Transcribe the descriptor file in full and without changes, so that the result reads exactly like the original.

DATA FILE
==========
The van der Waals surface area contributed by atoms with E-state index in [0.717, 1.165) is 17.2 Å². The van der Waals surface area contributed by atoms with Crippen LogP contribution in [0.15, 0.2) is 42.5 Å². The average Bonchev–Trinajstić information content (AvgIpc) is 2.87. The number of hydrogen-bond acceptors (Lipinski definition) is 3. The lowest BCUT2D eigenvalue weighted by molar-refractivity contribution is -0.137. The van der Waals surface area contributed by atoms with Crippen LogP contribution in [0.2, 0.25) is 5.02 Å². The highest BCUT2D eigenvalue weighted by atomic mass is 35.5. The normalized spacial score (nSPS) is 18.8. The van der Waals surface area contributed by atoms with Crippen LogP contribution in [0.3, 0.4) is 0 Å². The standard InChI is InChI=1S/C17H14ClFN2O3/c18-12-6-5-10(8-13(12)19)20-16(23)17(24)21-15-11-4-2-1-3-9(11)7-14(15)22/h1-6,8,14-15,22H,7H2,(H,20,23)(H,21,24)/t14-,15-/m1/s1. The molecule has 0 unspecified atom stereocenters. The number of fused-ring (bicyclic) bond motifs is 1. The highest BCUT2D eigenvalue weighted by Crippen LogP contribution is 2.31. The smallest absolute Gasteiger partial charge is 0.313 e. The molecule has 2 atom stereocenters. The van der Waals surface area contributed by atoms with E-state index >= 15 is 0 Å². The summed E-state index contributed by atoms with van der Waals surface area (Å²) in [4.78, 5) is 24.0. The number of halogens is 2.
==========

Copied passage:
The van der Waals surface area contributed by atoms with E-state index in [0.717, 1.165) is 17.2 Å². The van der Waals surface area contributed by atoms with Crippen LogP contribution in [0.15, 0.2) is 42.5 Å². The average Bonchev–Trinajstić information content (AvgIpc) is 2.87. The number of hydrogen-bond acceptors (Lipinski definition) is 3. The lowest BCUT2D eigenvalue weighted by molar-refractivity contribution is -0.137. The van der Waals surface area contributed by atoms with Crippen LogP contribution in [0.2, 0.25) is 5.02 Å². The highest BCUT2D eigenvalue weighted by atomic mass is 35.5. The normalized spacial score (nSPS) is 18.8. The van der Waals surface area contributed by atoms with Crippen LogP contribution in [0.3, 0.4) is 0 Å². The standard InChI is InChI=1S/C17H14ClFN2O3/c18-12-6-5-10(8-13(12)19)20-16(23)17(24)21-15-11-4-2-1-3-9(11)7-14(15)22/h1-6,8,14-15,22H,7H2,(H,20,23)(H,21,24)/t14-,15-/m1/s1. The molecule has 0 unspecified atom stereocenters. The number of fused-ring (bicyclic) bond motifs is 1. The highest BCUT2D eigenvalue weighted by Crippen LogP contribution is 2.31. The smallest absolute Gasteiger partial charge is 0.313 e. The molecule has 2 atom stereocenters. The van der Waals surface area contributed by atoms with E-state index >= 15 is 0 Å². The summed E-state index contributed by atoms with van der Waals surface area (Å²) in [4.78, 5) is 24.0. The number of halogens is 2.